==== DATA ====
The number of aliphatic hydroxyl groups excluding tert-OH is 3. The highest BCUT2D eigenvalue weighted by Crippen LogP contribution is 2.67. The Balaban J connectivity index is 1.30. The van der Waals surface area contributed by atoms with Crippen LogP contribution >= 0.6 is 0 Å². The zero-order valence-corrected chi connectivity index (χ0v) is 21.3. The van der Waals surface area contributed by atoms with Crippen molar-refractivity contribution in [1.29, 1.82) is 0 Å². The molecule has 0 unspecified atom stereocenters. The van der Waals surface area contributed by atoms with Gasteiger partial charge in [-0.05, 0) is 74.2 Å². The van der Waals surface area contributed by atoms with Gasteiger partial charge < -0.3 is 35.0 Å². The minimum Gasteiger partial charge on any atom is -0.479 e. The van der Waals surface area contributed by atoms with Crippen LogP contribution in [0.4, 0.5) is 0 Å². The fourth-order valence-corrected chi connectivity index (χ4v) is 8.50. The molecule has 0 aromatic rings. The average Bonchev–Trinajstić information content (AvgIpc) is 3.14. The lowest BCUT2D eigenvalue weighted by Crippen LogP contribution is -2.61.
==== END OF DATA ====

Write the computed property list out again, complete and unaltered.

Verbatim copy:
The number of aliphatic hydroxyl groups excluding tert-OH is 3. The highest BCUT2D eigenvalue weighted by Crippen LogP contribution is 2.67. The Balaban J connectivity index is 1.30. The van der Waals surface area contributed by atoms with Crippen LogP contribution >= 0.6 is 0 Å². The zero-order valence-corrected chi connectivity index (χ0v) is 21.3. The van der Waals surface area contributed by atoms with Crippen molar-refractivity contribution in [1.29, 1.82) is 0 Å². The molecule has 0 unspecified atom stereocenters. The van der Waals surface area contributed by atoms with Gasteiger partial charge in [-0.05, 0) is 74.2 Å². The van der Waals surface area contributed by atoms with Gasteiger partial charge < -0.3 is 35.0 Å². The minimum Gasteiger partial charge on any atom is -0.479 e. The van der Waals surface area contributed by atoms with Crippen LogP contribution in [0.4, 0.5) is 0 Å². The fourth-order valence-corrected chi connectivity index (χ4v) is 8.50. The molecule has 0 aromatic rings. The average Bonchev–Trinajstić information content (AvgIpc) is 3.14. The lowest BCUT2D eigenvalue weighted by Crippen LogP contribution is -2.61.